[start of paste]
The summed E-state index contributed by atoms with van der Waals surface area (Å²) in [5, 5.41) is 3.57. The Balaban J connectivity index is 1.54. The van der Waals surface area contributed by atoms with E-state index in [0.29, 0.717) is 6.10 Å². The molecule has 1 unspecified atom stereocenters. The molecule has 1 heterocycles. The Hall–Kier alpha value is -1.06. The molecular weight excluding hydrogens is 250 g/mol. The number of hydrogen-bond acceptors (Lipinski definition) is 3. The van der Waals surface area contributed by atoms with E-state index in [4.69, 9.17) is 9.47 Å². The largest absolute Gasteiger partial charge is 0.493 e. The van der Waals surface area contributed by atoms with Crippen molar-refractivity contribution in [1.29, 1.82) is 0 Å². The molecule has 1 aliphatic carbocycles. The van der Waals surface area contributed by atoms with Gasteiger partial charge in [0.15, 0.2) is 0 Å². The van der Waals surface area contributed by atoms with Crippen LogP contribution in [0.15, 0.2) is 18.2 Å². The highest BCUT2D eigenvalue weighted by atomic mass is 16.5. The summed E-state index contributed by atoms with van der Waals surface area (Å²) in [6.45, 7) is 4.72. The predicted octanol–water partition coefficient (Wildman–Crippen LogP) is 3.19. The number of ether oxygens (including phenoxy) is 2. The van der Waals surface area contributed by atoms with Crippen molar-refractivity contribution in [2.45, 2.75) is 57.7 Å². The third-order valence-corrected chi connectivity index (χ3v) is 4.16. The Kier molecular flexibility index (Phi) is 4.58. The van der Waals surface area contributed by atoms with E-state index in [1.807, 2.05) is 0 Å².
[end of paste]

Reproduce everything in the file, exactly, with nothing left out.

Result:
The summed E-state index contributed by atoms with van der Waals surface area (Å²) in [5, 5.41) is 3.57. The Balaban J connectivity index is 1.54. The van der Waals surface area contributed by atoms with E-state index in [0.29, 0.717) is 6.10 Å². The molecule has 1 unspecified atom stereocenters. The molecule has 1 heterocycles. The Hall–Kier alpha value is -1.06. The molecular weight excluding hydrogens is 250 g/mol. The number of hydrogen-bond acceptors (Lipinski definition) is 3. The van der Waals surface area contributed by atoms with E-state index in [4.69, 9.17) is 9.47 Å². The largest absolute Gasteiger partial charge is 0.493 e. The van der Waals surface area contributed by atoms with Crippen molar-refractivity contribution in [1.29, 1.82) is 0 Å². The molecule has 1 aliphatic carbocycles. The van der Waals surface area contributed by atoms with Gasteiger partial charge in [0.15, 0.2) is 0 Å². The van der Waals surface area contributed by atoms with Crippen LogP contribution in [0.15, 0.2) is 18.2 Å². The highest BCUT2D eigenvalue weighted by atomic mass is 16.5. The summed E-state index contributed by atoms with van der Waals surface area (Å²) in [6.45, 7) is 4.72. The predicted octanol–water partition coefficient (Wildman–Crippen LogP) is 3.19. The number of ether oxygens (including phenoxy) is 2. The van der Waals surface area contributed by atoms with Crippen molar-refractivity contribution in [2.45, 2.75) is 57.7 Å². The third-order valence-corrected chi connectivity index (χ3v) is 4.16. The Kier molecular flexibility index (Phi) is 4.58. The van der Waals surface area contributed by atoms with E-state index in [1.807, 2.05) is 0 Å².